I think that this is is an interesting issue which often get mishandled. Usually religious apologists who discuss it take a strong meta-ethical line, that is, they make claims about the nature of value and moral truth. The issues at stake are complex, however, and people plunge in without the requisite philosophical sophistication to say anything sensible. The argumentative atheist, on the other hand, often thinks in terms of moral motivation, imagining that the only special motivation religion brings is the fear of hell and hope of heaven, from which assumption he reasonably concludes that the supposed connection between religion and morality is a sham because it’s all self-interest anyway. Additionally, no one likes to be told ‘I’m morally superior to you’, which it is very natural for the atheist to hear once this subject is broached. I will focus on the modest claim that, for any given person, that person would probably be morally better if they were a Christian than if they were an atheist. I will be arguing from presuppositions that (I hope) an atheist can easily accept, but paying attention to what Christianity is actually like rather than what some argumentative atheists seem to think it’s like. I will be focussing on Christianity because that’s what I know; I daresay that some points I make can be transferred to other religions, but others are more specific.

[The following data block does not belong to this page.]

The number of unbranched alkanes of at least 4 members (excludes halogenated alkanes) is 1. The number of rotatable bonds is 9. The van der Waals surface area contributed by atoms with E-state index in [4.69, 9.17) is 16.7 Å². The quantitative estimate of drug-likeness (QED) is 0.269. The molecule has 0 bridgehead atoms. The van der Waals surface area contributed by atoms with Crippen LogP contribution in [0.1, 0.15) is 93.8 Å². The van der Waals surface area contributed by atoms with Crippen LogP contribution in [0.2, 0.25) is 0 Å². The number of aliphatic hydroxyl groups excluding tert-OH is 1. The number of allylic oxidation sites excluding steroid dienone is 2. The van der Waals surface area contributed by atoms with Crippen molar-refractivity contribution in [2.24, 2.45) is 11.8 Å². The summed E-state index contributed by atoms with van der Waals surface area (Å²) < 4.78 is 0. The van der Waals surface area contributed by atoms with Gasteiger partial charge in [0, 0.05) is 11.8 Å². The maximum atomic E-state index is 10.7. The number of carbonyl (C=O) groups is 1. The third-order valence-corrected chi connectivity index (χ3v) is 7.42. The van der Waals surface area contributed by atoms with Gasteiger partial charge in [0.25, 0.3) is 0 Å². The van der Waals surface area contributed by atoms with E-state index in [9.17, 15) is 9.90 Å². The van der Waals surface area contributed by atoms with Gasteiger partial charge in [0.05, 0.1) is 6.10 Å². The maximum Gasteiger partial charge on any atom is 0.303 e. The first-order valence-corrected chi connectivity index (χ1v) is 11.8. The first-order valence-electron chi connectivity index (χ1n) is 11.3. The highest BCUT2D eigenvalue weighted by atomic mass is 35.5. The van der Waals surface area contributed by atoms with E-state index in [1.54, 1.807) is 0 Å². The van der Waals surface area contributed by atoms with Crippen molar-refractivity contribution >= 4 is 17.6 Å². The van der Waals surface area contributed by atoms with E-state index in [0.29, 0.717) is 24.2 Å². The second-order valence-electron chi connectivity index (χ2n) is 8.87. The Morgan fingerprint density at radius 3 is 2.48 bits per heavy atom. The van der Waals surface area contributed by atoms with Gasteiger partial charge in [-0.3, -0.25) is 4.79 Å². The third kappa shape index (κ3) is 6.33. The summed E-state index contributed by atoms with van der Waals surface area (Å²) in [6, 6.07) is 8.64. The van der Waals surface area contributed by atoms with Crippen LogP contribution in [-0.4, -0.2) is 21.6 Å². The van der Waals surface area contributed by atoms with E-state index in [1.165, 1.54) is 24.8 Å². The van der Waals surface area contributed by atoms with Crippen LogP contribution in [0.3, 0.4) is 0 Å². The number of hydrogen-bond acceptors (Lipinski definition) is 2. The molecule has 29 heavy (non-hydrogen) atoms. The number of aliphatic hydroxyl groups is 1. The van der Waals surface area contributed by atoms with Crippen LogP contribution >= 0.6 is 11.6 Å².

1. Love and Gratitude.
If you like me, you’re more likely to do me a favour. If I’ve done you favours in the past, you’re even more likely to do me a favour. If you love me, and are confident that I love you and would do anything for you, then there’s very little you wouldn’t do for me either. This last is the relationship that a Christian takes herself to have with God. The Christian believes that the love of God is the very reason for her own existence, that God suffered death for her sake, and that, yes, God will bring her peace, joy, and life eternal. This quite naturally disposes her to do what God asks, and what God asks is that we ‘love one another, as I have loved you’. It’s all very well to read ‘Is not this the fast that I choose: to loose the bonds of wickedness, to undo the straps of the yoke, to let the oppressed go free, and to break every yoke? Is it not to share your bread with the hungry and bring the homeless poor into your house;when you see the naked, to cover him,and not to hide yourself from your own flesh?’ and think that it represents an admirable ideal, but it’s something else entirely to be convinced that the Creator of the universe, who loves you with an unimaginable love, is calling on you personally to do this for His sake.
2. Christian Paradoxes